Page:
The short shaft Tohatsu will push your boat along fine in light conditions if you attach it to the dinghy and lash the dinghy alongside.
 

Tranona

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I would buy the longshaft

D

Why buy the incorrect motor when the primary use is for a dinghy which requires a short shaft? Still perfectly possible to use it as a back up (who needs a second back up anyway?) by mounting it on a board at the correct height on the yacht. The compromise should be on the secondary use not the primary.
 

steveej

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so we have a 50/50 split opinion so it seems.

lets assume my cruising area is the Bristol channel, half way out in the Bristol channel my engine goes kaput. Is it really feasible to lash the dinghy to the yacht?

Genuine question.
 

seaangler23

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For me I'd go for a long shaft as even if it's a secondary use I'd rather have a back up engine that won't lift out the water in a swell as much when you really need it to get you out a fix, been there and done it with a short shaft and now I have a 5hp honda 4 stroke long shaft as an aux on my 23ft inboard motor boat and it's really good, I can use it on the dingy but I tend not to as its a compromise and you can feel it levering one transom more than a short shaft, but it does cope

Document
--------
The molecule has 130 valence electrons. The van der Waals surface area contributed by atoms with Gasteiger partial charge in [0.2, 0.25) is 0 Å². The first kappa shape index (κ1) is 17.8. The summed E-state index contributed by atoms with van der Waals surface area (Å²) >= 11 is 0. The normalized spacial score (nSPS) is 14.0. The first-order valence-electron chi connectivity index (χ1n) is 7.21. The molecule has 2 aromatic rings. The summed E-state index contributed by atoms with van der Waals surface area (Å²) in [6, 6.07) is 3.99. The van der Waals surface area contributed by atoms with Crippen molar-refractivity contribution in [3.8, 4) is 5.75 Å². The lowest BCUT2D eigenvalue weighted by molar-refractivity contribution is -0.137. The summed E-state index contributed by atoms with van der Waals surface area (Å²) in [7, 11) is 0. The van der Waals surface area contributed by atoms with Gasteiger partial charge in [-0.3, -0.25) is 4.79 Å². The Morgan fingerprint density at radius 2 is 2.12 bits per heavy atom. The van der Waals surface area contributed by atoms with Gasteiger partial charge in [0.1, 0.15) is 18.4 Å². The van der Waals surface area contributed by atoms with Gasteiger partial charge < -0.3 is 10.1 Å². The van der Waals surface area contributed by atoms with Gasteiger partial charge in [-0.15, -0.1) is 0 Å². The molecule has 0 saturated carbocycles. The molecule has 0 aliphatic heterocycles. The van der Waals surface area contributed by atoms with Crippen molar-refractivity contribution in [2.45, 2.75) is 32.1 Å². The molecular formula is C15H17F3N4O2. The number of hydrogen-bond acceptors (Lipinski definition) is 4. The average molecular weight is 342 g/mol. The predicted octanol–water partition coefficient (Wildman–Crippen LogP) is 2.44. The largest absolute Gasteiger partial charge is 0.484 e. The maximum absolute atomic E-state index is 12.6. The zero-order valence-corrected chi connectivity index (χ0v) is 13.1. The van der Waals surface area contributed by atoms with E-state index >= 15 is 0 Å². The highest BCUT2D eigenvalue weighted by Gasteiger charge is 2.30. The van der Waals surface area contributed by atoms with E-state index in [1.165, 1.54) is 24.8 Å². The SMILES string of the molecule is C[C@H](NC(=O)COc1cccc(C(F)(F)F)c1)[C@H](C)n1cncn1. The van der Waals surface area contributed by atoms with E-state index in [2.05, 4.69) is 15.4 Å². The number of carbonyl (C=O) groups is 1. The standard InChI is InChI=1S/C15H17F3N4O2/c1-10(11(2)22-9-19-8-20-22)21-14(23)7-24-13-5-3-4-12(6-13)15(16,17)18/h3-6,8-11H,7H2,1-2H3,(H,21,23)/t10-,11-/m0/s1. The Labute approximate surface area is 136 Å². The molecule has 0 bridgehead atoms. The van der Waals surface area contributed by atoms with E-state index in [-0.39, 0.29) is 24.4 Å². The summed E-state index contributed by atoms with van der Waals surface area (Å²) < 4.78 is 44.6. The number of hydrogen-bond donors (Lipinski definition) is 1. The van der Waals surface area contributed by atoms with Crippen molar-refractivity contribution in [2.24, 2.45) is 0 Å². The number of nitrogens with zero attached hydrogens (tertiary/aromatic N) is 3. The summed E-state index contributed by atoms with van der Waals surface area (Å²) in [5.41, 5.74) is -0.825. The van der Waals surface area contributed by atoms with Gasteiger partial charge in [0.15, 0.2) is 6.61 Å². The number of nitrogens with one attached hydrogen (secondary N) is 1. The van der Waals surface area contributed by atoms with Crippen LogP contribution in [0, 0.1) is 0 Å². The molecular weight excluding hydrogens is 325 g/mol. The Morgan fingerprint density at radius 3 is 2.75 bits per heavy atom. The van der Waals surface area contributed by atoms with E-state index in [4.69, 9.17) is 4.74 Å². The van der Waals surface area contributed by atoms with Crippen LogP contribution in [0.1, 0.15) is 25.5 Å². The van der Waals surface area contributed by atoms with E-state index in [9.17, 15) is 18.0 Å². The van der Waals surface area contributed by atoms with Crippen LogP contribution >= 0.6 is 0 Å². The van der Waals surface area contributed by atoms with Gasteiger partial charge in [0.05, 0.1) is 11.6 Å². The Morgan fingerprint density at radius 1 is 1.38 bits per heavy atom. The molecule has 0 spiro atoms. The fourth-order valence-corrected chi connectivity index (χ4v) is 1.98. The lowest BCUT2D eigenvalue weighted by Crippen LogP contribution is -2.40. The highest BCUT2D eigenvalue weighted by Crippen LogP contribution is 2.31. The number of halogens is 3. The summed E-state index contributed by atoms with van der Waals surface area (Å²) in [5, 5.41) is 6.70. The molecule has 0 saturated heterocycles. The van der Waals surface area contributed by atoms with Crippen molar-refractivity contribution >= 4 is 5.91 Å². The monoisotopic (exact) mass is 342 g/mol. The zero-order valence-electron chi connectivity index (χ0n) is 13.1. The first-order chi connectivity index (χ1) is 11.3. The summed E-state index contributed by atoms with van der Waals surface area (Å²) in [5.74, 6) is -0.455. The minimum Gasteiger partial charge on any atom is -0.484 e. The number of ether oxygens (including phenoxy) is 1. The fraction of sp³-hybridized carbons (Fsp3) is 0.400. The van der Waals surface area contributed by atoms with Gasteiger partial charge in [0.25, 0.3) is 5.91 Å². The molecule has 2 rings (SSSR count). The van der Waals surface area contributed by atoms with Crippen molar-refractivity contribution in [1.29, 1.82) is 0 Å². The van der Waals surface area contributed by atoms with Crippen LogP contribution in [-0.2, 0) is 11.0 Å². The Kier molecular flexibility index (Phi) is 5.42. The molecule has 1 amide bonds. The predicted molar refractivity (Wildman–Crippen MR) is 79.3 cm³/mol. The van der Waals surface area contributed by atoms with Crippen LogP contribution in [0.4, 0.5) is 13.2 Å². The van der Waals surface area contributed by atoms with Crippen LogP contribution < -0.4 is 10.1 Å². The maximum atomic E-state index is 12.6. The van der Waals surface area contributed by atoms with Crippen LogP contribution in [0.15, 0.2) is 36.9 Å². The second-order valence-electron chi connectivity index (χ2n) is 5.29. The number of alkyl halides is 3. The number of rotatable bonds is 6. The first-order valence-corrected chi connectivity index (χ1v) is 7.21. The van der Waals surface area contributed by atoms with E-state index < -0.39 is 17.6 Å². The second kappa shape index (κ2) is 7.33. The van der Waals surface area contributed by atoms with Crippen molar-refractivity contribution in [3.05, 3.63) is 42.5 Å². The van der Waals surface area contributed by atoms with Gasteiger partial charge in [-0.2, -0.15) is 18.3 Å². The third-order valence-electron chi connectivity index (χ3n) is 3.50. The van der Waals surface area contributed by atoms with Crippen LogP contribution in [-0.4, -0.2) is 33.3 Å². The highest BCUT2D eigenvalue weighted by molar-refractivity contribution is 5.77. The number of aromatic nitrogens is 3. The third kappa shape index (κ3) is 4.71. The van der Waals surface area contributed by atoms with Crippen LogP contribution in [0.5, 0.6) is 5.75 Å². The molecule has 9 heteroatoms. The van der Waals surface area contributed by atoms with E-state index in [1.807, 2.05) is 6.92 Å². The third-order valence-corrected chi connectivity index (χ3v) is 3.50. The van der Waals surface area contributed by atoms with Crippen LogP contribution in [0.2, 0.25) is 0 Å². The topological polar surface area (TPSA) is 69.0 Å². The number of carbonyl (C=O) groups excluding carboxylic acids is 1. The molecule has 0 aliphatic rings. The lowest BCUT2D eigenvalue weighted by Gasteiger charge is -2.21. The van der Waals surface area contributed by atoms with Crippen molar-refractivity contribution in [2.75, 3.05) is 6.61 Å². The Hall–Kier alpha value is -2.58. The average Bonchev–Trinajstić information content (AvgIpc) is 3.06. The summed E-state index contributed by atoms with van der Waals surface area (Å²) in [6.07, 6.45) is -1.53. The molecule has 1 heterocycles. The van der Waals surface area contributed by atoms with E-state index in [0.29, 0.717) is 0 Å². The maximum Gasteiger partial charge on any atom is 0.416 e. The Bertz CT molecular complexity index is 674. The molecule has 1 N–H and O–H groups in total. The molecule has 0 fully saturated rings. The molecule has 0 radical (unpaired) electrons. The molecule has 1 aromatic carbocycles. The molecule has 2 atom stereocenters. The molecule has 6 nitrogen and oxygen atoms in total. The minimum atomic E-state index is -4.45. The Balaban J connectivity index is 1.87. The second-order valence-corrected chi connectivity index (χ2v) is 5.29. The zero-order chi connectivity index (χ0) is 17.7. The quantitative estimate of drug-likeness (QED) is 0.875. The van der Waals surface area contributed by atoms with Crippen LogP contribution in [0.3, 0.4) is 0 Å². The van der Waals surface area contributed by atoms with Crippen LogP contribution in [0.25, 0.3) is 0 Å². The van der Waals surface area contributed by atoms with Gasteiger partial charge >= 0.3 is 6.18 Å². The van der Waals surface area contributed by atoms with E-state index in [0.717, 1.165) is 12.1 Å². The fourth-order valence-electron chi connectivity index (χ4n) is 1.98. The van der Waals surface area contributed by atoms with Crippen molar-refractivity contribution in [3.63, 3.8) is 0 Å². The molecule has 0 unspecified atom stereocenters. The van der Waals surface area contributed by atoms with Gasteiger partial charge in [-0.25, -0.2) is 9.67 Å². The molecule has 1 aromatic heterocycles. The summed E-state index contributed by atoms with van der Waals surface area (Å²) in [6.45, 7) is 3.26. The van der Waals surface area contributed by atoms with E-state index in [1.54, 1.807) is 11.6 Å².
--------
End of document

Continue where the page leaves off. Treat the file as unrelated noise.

Arcady

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It depends on the dink. Can you increase the transom height? A few small dinks are designed for longshaft outboards (http://www.portlandpudgy.com/yacht-tender/inflatable-boats_dinghies-faqs/). Personally I'm with Dylan - buy an engine to suit the boat and modify the dinghy if you can. I have previously used a longshaft outboard on a softail Avon Redcrest - not ideal, but neither was it impossible, just occasionally a bit more limiting.
 

HenryEDM